Concluding Remarks

The first-in-human CAR CIK cell trial provided us early impressive evidence demonstrating the feasibility, safety, and efficacy of this product and paving the way for further investigations. Here, we propose possible perspectives to improve the potency or efficacy of CAR CIK cells (Figure 1): (1) optimizing the CAR construct and/or incorporating an ectopic IL-15 gene to improve the antitumor capacity and persistence of CIK cells, (2) shortening the ex vivo expansion course to prevent CIK cells from becoming terminally differentiated or exhausted, and (3) multi-dosing if possible.

FIGURE 1
www.frontiersin.org

Figure 1 Possible approaches to improve the potency or efficacy of CAR CIK cells.

Author Contributions

Writing—original draft: XW and IS-W. All authors contributed to the article and approved the submitted version.

Funding

The CIO Aachen Bonn Köln Düsseldorf is kindly supported by the Deutsche Krebshilfe.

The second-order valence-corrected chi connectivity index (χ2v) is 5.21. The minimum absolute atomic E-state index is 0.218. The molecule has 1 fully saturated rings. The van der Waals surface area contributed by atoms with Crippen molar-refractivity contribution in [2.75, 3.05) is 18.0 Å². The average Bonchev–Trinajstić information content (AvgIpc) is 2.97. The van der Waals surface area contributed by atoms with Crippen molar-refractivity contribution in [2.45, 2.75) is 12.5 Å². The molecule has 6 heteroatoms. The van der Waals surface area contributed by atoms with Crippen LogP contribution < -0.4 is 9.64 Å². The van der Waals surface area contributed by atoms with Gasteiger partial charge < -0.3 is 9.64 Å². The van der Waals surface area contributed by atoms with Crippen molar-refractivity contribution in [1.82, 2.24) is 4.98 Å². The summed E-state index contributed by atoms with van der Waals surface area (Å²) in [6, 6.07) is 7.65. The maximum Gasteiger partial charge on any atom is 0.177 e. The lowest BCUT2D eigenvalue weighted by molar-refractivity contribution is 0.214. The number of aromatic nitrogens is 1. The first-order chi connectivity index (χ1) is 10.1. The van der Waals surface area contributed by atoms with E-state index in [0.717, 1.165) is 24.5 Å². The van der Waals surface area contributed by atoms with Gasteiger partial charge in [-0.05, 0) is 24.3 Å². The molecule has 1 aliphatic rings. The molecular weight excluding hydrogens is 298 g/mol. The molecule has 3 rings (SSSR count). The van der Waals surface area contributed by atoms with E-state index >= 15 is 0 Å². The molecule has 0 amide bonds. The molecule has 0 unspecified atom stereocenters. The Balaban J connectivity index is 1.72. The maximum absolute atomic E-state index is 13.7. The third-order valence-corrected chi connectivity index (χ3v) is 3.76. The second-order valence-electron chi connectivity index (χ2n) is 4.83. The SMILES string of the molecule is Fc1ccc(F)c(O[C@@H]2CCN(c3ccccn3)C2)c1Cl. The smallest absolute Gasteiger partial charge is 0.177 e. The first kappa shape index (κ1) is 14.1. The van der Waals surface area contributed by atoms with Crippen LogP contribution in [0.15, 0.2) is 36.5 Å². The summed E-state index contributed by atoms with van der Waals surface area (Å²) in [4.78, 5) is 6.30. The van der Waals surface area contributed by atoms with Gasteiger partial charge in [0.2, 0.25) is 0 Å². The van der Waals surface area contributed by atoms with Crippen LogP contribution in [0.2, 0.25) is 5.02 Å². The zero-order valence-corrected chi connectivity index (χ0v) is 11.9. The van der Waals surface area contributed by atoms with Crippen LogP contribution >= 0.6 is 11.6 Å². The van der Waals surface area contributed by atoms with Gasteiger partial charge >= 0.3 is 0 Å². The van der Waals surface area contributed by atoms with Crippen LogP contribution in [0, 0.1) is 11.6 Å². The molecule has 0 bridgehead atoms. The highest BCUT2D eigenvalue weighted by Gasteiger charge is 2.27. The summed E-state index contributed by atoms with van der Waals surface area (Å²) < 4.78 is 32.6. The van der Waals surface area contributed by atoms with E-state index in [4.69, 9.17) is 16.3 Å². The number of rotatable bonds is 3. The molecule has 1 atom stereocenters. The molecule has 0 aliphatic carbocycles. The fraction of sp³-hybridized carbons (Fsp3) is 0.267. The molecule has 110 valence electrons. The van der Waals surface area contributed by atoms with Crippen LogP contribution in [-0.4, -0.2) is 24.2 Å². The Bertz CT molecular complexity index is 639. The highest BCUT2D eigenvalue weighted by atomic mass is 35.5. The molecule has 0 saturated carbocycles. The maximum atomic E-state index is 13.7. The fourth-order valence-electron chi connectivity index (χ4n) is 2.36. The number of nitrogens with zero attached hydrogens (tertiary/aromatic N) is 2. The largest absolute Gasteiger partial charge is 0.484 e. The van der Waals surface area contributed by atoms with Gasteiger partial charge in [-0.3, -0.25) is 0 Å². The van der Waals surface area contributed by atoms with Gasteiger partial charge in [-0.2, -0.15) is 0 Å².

Conflict of Interest

The authors declare that the research was conducted in the absence of any commercial or financial relationships that could be construed as a potential conflict of interest.

Publisher’s Note

All claims expressed in this article are solely those of the authors and do not necessarily represent those of their affiliated organizations, or those of the publisher, the editors and the reviewers. Any product that may be evaluated in this article, or claim that may be made by its manufacturer, is not guaranteed or endorsed by the publisher.

References

2. Bartoló-Ibars A, Uribe-Herranz M, Muñoz-Sánchez G, Arnaldos-Pérez C, Ortiz-Maldonado V, Urbano-Ispizua Á, et al. CAR-T After Stem Cell Transplantation in B-Cell Lymphoproliferative Disorders: Are They Really Autologous or Allogenic Cell Therapies? Cancers (Basel) (2021) 13(18):4664. doi: 10.3390/cancers13184664